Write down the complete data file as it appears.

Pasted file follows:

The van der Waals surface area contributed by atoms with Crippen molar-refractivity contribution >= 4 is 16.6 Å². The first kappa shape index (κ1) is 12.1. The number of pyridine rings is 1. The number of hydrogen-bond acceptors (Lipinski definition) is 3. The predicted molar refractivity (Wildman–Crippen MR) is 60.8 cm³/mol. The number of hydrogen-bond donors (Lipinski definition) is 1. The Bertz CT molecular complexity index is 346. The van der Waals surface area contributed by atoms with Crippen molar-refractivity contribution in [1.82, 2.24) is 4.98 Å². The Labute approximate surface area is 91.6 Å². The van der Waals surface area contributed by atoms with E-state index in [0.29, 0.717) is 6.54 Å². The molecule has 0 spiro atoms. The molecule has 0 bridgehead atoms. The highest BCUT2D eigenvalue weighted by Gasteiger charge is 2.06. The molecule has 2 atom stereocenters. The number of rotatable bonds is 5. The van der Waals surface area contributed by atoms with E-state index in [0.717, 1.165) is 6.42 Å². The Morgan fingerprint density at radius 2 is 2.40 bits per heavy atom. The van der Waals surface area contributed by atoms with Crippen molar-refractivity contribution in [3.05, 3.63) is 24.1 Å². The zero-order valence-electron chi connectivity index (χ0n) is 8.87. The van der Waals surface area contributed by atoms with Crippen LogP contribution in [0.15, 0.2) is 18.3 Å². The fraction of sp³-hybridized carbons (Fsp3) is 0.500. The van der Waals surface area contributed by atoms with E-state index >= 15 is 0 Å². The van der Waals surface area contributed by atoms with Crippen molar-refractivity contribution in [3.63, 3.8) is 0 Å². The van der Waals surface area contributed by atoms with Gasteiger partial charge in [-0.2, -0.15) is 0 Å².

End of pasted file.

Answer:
The van der Waals surface area contributed by atoms with Crippen molar-refractivity contribution >= 4 is 16.6 Å². The first kappa shape index (κ1) is 12.1. The number of pyridine rings is 1. The number of hydrogen-bond acceptors (Lipinski definition) is 3. The predicted molar refractivity (Wildman–Crippen MR) is 60.8 cm³/mol. The number of hydrogen-bond donors (Lipinski definition) is 1. The Bertz CT molecular complexity index is 346. The van der Waals surface area contributed by atoms with Crippen molar-refractivity contribution in [1.82, 2.24) is 4.98 Å². The Labute approximate surface area is 91.6 Å². The van der Waals surface area contributed by atoms with E-state index in [0.29, 0.717) is 6.54 Å². The molecule has 0 spiro atoms. The molecule has 0 bridgehead atoms. The highest BCUT2D eigenvalue weighted by Gasteiger charge is 2.06. The molecule has 2 atom stereocenters. The number of rotatable bonds is 5. The van der Waals surface area contributed by atoms with E-state index in [0.717, 1.165) is 6.42 Å². The Morgan fingerprint density at radius 2 is 2.40 bits per heavy atom. The van der Waals surface area contributed by atoms with Crippen molar-refractivity contribution in [3.05, 3.63) is 24.1 Å². The zero-order valence-electron chi connectivity index (χ0n) is 8.87. The van der Waals surface area contributed by atoms with Crippen LogP contribution in [0.15, 0.2) is 18.3 Å². The fraction of sp³-hybridized carbons (Fsp3) is 0.500. The van der Waals surface area contributed by atoms with E-state index >= 15 is 0 Å². The van der Waals surface area contributed by atoms with Crippen molar-refractivity contribution in [3.63, 3.8) is 0 Å². The van der Waals surface area contributed by atoms with Gasteiger partial charge in [-0.2, -0.15) is 0 Å².